The delivery of healthInterprofessional group working together care is evolving to become more collaborative, high tech and patient-centered. It needs to in order to meet the needs of an aging baby boom population, provide access to care in rural areas and in underserved populations, and to keep up with a new generation of highly connected and mobile patients.

“Our philosophy is that really high quality health care is delivered as teams. The time to get pharmacists and nurses and physicians talking to each other is really when they are students,” says Gary Pollack, dean of the Washington State University College of Pharmacy.

The WSU pharmacy program is doing just that. The college has completely changed the way it approaches professional education for its Doctor of Pharmacy program, and part of this shift in instructional philosophy is the commitment to integrating interprofessional learning into its curriculum.

“I have always been interested in interprofessional education, so this new program opportunity was perfect,” said Anne Kim, clinical assistant professor for the WSU College of Pharmacy.

Kim is part of a team that is developing an interprofessional faculty development program called Success with Interprofessional Practice and Education, or “SWIPE”.

The SWIPE program will provide regular programming for educators who teach in health sciences programs. The goal is to improve health care delivery through teaching team-based care. Providing resources and tools to instructors through the SWIPE program will allow them to better teach students how to be interprofessional and how to work together as professionals, resulting in healthier communities.

“Our training events are aimed at getting faculty from different institutions to come and work together and see the value of interprofessional education so they can incorporate interprofessional elements into their own courses,” says Kim.

The first SWIPE workshop is tentatively set for this summer, and will run quarterly. Their aim is to make the program accessible to both faculty and community preceptors from different professions.

Teamwork makes the dream work
Kim is just one of the faculty at the WSU College of Pharmacy who is a member of the Yakima Valley Interprofessional Practice and Education Collaborative (YVIPEC) Faculty Development Committee. YVIPEC is a collaborative of higher education institutions in the Yakima area dedicated to promoting high quality health care through interprofessional education, scholarship and practice. Institutions currently participating in YVIPEC include Heritage University, PNWU, Central Washington University, and WSU.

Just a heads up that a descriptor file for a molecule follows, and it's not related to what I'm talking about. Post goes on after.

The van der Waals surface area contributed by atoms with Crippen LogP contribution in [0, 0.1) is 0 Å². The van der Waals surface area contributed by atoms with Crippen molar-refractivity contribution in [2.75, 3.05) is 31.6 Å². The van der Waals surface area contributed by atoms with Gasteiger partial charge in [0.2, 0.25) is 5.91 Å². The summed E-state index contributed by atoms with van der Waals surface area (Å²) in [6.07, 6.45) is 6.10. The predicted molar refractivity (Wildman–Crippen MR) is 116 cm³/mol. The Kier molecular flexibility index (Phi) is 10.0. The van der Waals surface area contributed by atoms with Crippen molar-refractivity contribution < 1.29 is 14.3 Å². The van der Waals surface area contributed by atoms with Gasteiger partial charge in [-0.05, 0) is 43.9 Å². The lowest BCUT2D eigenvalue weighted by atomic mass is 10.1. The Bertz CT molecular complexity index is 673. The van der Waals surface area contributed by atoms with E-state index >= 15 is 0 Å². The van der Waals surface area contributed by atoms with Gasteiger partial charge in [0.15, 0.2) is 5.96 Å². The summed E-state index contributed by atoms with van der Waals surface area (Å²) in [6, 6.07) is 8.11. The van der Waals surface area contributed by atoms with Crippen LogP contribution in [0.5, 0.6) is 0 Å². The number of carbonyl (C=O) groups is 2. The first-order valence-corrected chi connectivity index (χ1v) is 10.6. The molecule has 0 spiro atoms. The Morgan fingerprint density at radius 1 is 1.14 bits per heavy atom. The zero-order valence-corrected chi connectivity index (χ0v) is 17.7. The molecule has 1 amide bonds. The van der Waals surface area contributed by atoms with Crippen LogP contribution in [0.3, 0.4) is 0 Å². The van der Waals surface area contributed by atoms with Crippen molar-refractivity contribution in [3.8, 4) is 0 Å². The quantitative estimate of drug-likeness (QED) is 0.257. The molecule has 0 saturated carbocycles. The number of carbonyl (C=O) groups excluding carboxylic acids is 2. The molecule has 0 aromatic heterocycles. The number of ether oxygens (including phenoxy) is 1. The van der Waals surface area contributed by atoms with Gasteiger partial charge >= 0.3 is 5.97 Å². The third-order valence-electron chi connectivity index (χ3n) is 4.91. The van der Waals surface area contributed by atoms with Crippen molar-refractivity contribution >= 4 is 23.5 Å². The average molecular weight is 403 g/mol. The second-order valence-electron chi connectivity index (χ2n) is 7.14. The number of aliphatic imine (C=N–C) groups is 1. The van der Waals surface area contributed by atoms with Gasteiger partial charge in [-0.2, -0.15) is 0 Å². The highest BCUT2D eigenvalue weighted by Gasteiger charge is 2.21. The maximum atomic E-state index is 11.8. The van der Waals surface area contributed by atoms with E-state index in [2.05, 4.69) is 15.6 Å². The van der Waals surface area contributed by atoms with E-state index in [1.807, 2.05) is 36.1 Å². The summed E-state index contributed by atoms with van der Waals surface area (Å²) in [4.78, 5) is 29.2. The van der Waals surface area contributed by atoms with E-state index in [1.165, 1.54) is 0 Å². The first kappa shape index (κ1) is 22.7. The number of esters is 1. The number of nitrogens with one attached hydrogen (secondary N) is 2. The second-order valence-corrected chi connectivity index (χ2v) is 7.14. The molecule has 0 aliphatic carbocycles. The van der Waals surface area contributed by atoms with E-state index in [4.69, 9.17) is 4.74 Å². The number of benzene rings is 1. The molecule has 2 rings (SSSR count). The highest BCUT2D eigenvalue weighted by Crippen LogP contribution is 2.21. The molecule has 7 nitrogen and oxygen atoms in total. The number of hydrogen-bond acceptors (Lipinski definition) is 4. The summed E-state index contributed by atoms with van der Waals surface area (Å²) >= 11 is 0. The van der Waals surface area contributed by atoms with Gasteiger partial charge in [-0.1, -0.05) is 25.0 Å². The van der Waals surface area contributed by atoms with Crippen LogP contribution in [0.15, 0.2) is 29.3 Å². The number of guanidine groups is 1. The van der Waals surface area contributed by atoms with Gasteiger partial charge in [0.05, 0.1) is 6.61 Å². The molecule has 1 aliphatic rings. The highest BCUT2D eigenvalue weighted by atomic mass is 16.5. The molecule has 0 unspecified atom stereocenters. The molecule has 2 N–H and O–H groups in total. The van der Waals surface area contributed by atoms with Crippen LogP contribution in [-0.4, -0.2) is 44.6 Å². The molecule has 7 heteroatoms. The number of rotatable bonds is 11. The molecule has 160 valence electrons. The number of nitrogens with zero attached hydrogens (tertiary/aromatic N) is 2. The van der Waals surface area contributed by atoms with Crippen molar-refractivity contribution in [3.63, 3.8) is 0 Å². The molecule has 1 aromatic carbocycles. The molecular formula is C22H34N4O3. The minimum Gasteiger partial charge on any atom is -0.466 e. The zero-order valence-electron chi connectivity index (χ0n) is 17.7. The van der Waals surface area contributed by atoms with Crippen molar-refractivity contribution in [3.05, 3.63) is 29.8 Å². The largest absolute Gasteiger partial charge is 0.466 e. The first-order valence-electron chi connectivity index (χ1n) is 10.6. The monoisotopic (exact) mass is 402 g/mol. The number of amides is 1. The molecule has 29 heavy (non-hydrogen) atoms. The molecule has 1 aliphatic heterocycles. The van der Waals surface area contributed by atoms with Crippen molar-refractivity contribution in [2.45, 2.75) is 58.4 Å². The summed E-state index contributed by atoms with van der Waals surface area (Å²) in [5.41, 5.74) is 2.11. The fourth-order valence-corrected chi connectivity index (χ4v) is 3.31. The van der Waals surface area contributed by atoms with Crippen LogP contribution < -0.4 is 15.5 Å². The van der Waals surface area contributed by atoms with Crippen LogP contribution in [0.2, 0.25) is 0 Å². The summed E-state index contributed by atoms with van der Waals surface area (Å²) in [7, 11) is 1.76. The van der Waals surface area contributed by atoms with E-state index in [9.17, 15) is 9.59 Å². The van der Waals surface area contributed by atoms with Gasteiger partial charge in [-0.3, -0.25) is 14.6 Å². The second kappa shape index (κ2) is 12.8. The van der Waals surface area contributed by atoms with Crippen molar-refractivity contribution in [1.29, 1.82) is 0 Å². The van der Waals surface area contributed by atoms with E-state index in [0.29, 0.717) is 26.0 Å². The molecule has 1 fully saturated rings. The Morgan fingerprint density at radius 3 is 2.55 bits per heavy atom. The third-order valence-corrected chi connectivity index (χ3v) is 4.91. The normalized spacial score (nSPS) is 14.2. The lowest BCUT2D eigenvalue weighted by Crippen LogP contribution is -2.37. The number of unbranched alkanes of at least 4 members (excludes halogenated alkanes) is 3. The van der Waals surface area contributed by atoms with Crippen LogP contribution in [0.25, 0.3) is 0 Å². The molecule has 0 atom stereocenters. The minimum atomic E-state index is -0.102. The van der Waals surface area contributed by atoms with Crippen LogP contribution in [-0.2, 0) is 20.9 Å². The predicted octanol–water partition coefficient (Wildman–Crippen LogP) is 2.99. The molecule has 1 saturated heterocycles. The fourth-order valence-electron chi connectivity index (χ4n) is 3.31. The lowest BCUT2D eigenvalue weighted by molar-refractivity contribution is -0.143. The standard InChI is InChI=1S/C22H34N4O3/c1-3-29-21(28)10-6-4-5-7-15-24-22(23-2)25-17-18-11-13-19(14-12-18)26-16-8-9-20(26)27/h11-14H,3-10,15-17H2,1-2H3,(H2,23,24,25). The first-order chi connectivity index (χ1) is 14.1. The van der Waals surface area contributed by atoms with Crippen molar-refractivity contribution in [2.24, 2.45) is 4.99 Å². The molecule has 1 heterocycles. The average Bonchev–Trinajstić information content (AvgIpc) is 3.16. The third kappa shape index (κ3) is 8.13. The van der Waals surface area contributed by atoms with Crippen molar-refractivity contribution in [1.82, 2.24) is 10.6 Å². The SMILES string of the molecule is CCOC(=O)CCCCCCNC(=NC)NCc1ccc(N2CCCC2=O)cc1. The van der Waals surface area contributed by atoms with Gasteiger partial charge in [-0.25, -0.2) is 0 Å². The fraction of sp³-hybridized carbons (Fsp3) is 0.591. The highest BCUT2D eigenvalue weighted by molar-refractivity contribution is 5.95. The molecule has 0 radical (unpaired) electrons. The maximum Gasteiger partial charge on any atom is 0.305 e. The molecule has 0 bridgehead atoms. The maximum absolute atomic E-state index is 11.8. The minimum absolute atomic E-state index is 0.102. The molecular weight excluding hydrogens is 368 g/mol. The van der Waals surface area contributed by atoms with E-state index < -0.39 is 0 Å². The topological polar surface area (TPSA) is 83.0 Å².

“Right now from WSU, the Colleges of Nursing and Pharmacy are both participating. I am looking forward to the WSU College of Medicine joining us soon,” said Kim.

The SWIPE program will be a part of the group’s regular practice and educational events. In the spirit of its inclusive and collaborative culture, SWIPE events will travel to different sites to be more accessible to each of the YVIPEC institutions.

The YVIPEC Faculty Development Committee leads discussions on how the group can increase faculty buy-in to not only teach interprofessionally, but to model it.

“It is important for faculty to model interprofessional collaboration because this is how these professional students are going to practice once they graduate,” said Kim.

This is an example of how the WSU Doctor of Pharmacy program is developing practice-ready graduates who will lead tomorrow’s health care solutions, and how the Doctor of Pharmacy program extension in Yakima is leading the college’s drive for innovation and transformation in pharmacy education.

Building for transformation in health care
As part of developing the SWIPE program, Kim attended a “Train-the-Trainer” (T3) faculty development program specifically focused on interprofessional education and faculty development for educators from the National Center for Interprofessional Practice and Education this past January.

“The T3 workshop was an intense four days of teamwork, project development, and feedback on how to successfully implement our project. It was a really great experience,” said Kim. “Our team had participants from four institutions, representing seven professions.”

Kim plans to roll out the SWIPE program with the introductory event this summer for the deans, chairs and provosts of the YVIPEC institutions. “This is to give them an opportunity to experience our program, understand the benefits, and then encourage the faculty from their own programs to participate,” she said. The quarterly programming for faculty and preceptors will then begin in the fall.

“I have already integrated some of what I learned at T3 into my class and I love it. I am looking forward to seeing the interprofessional faculty interaction at future SWIPE events,” said Kim.

[Lori J. Maricle] 4/28/17